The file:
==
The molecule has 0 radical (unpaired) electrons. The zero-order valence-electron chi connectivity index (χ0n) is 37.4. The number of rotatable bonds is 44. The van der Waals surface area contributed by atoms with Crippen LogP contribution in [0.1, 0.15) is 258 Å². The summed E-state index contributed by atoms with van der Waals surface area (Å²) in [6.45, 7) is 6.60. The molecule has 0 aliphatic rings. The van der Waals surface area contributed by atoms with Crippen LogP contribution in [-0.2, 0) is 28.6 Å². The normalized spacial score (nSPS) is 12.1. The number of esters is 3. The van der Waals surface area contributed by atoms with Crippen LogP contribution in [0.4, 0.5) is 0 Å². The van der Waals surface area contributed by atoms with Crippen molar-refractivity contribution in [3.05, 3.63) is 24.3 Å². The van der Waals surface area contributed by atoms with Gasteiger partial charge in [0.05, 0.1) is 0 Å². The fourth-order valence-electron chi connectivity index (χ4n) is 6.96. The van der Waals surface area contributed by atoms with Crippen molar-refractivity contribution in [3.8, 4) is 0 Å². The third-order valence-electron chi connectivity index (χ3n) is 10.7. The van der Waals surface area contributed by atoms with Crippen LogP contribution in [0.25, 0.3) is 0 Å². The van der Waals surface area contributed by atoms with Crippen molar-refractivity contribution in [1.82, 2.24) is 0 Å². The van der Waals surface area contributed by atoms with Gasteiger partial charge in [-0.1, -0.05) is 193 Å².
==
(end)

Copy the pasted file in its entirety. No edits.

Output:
The molecule has 0 radical (unpaired) electrons. The zero-order valence-electron chi connectivity index (χ0n) is 37.4. The number of rotatable bonds is 44. The van der Waals surface area contributed by atoms with Crippen LogP contribution in [0.1, 0.15) is 258 Å². The summed E-state index contributed by atoms with van der Waals surface area (Å²) in [6.45, 7) is 6.60. The molecule has 0 aliphatic rings. The van der Waals surface area contributed by atoms with Crippen LogP contribution in [-0.2, 0) is 28.6 Å². The normalized spacial score (nSPS) is 12.1. The number of esters is 3. The van der Waals surface area contributed by atoms with Crippen LogP contribution in [0.4, 0.5) is 0 Å². The van der Waals surface area contributed by atoms with Crippen molar-refractivity contribution in [3.05, 3.63) is 24.3 Å². The van der Waals surface area contributed by atoms with Gasteiger partial charge in [0.05, 0.1) is 0 Å². The fourth-order valence-electron chi connectivity index (χ4n) is 6.96. The van der Waals surface area contributed by atoms with Crippen molar-refractivity contribution in [3.8, 4) is 0 Å². The third-order valence-electron chi connectivity index (χ3n) is 10.7. The van der Waals surface area contributed by atoms with Crippen LogP contribution in [0.25, 0.3) is 0 Å². The van der Waals surface area contributed by atoms with Crippen molar-refractivity contribution in [1.82, 2.24) is 0 Å². The van der Waals surface area contributed by atoms with Gasteiger partial charge in [-0.1, -0.05) is 193 Å².